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Celia Houdart–QUARRY

“I let myself be guided…by what I write. I create a setting, characters, and themes, then watch them interact.  I become a secretary, jotting down what happens in the strange laboratory that is a work of fiction.  It’s a bit of role reversal.  I become a witness to this world I’ve made, I listen in with an ear for what I’d call the music, I pay attention to echoes, repetitions, the whole system of internal harmonics that I didn’t deliberately put in to begin with, but which I notice in hindsight and then decide whether to not to bring them into sharper relief…”—author Celia Houdart, in Interview introducing the novel.

cover quarry

In this experimental novel by French author Celia Houdart, the action mimics, to some extent, a crime novel, though in keeping with the above quotation, the style of the narrative is unique. 

Marian, a judge in Pisa, Italy, and a central character, is about to preside over the hearing of a man accused of shooting the prefect of Pisa three years ago, a crime for which the victim is still plagued with memory problems and breathing difficulties.  Marco Ipranossian, an Armenian, was arrested at the train station in Florence, fifty miles away, a month after the shooting, and was found with some compromising paperwork tucked inside his shirt.  Now, after three years, the time has finally arrived for the legal case to begin against him.  From the time of Ipranossian’s arrest, however, the prefect-victim has stated that Marco Ipranossian does not really look like the man he remembers as the shooter and is much thinner.  A juror also sees “little resemblance” between Marco Ipranossian and the photo of a suspect that appeared in the local newspaper at the time of Ipranossian’s arrest.  A man in the second row of the jurors, the reader is told, is suffering from conjunctivitis and reacting badly to the air-conditioning, a fact that enters the narrative with the same emphasis as the statements about Ipranossian.  The suspect, the reader is told, is sitting hunched over in his seat, with cuffed hands, listening to the bells of San Zeno Church striking noon.

Church of San Zeno in Pisa, where the suspect hears the bells at noon. Photo by Pom'.

Church of San Zeno in Pisa, where the suspect hears the bells at noon. Photo by Pom’.

These brief details seem to appear almost randomly and without elaboration, attesting to the author’s interview statement that she creates characters and then becomes a witness to the world she has made.  She provides no deep analysis of character, at this point, and no hints about motivation or background detail to put the suspect into the context of the community and raise suspicions about him, as other “crime novels” do.  She presents “just the facts” – and leaves it to the reader to supply or create the mystery.  Successive short chapters refer to the typed report of the legal case, which has typos, carriage returns in the middle of a line, and irregular spacing, causing Marian, the judge, to wonder briefly about who typed it.  Short sections regarding Marian’s courtship and her husband Andrea’s exotic doctoral thesis on ancient South-Indian textiles, about their fifteen-year-old daughter, and about Andrea’s problems finding a job appear for consideration.  The reader also learns that Marco, the suspect, is a mechanic who helps out at Primo Maggio, a popular local restaurant in Buti, but little connection is drawn between this information, the crime, and the other characters.  As the author confirms, also in the introductory Interview, “Reality [compared to traditional crime novels] is much more chaotic, filled with lots of absurd, disordered things all happening at once….Everyday life often seems to me like a strange adventure, full of chance encounters and random coincidences.”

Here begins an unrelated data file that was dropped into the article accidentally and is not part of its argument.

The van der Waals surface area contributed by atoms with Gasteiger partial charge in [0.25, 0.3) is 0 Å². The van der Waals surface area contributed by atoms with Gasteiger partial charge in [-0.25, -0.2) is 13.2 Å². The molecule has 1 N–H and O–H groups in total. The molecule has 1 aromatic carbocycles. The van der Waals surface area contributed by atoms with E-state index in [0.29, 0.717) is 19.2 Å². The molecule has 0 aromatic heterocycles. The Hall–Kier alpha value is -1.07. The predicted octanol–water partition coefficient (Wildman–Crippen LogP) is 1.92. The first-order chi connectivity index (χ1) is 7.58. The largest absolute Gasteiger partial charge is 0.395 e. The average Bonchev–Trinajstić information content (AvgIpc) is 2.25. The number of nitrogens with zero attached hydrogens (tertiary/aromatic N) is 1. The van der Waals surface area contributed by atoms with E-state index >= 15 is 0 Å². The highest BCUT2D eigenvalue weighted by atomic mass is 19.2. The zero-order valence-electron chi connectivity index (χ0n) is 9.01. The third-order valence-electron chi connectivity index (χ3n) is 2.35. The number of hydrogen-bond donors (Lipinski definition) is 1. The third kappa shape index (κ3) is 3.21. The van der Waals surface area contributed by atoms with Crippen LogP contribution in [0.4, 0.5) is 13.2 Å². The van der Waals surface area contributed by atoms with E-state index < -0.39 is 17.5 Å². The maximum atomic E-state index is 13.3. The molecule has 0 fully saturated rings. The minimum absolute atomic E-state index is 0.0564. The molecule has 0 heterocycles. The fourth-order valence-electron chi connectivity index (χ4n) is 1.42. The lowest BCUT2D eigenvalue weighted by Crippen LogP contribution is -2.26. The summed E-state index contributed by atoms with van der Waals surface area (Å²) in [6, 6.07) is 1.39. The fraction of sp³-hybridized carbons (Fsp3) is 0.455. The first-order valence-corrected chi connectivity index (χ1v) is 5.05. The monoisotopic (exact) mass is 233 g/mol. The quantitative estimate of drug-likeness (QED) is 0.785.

Sheep in Olive grove, which Marian sees when she goes to meet a shepherd.

Sheep in olive grove, which Marian sees when she goes to meet a shepherd outside of Pisa.